TUESDAY, March 7, 2023 (HealthDay News) — The current relative value unit (RVU) system undervalues cleft procedures versus craniofacial procedures performed by plastic surgeons, according to a study published online Feb. 24 in Plastic and Reconstructive Surgery.
Danielle H. Rochlin, M.D., from the New York University Grossman School of Medicine in New York City, and colleagues queried the National Surgical Quality Improvement Program Pediatric database to identify all cleft and craniofacial surgery cases performed by plastic surgeons from 2012 to 2019. The mean efficiency, defined as total RVUs divided by total operative time, per Current Procedural Terminology (CPT) code was ranked and compared by quartile.
Sixty-nine CPT codes with 50,450 cases were included in the sample. The researchers found that most CPT codes in the top quartile were craniofacial procedures, including frontofacial procedures (23.53 percent) and craniectomies for craniosynostosis or bony lesions (35.29 percent; mean, 15.65 RVUs/hour). Most CPT codes in the lowest quartile were for cleft procedures, including surgeries for velopharyngeal insufficiency, cleft palate repair, and cleft septoplasty (17.65, 23.53, and 5.88 percent, respectively; mean, 7.39 RVUs/hour). Compared with secondary palatal lengthening, it was 2.5 times more efficient for a cleft and craniofacial surgeon to perform a local skin flap for a cleft palate (15.18 versus 6.09 RVUs/hour).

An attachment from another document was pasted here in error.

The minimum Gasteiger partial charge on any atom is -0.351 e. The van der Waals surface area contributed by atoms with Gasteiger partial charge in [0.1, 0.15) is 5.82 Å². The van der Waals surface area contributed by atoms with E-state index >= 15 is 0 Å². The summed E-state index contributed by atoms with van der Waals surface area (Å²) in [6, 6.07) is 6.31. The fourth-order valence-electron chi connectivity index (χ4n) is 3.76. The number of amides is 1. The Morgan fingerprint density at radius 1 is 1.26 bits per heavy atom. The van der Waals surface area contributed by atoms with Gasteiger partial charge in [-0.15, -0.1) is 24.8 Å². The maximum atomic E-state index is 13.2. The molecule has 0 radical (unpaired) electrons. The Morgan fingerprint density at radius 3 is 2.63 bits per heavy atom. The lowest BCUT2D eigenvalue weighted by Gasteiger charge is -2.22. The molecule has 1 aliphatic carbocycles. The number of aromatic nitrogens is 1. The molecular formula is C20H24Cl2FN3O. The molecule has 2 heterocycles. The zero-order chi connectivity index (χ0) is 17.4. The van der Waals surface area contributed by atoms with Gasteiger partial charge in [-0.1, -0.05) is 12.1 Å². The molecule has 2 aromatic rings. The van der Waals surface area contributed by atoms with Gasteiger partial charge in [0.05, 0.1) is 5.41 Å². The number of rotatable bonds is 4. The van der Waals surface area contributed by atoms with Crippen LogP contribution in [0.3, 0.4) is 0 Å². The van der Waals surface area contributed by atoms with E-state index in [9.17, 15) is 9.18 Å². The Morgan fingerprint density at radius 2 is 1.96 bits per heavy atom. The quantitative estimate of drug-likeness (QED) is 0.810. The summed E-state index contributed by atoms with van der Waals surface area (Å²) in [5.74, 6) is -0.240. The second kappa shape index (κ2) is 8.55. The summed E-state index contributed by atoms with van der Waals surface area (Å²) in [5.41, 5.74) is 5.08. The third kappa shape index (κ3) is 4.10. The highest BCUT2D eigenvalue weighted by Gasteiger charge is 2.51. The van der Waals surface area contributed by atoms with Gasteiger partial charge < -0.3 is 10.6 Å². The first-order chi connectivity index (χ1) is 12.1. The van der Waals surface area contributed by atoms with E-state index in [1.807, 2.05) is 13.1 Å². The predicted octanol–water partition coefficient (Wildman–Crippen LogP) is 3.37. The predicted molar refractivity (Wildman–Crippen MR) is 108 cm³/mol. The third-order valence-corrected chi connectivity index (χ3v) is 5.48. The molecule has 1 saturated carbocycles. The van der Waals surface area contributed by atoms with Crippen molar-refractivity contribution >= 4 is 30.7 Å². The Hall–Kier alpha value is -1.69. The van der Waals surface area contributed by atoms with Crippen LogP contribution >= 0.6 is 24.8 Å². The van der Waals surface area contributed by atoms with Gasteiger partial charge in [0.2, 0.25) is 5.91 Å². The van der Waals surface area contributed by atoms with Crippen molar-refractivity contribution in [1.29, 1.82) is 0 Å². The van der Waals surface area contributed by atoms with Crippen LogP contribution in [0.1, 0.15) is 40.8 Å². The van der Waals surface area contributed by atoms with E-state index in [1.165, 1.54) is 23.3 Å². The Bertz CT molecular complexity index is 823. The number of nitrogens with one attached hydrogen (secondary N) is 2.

“The current RVU allocation system undervalues cleft surgical services relative to craniofacial procedures,” the authors write. “The authors encourage the Relative Value Scale Update Committee to further study the disparities in value highlighted in our analysis, and to advise the Centers for Medicare & Medicaid Services accordingly in an effort to achieve equitable RVU-based compensation and professional advancement.”
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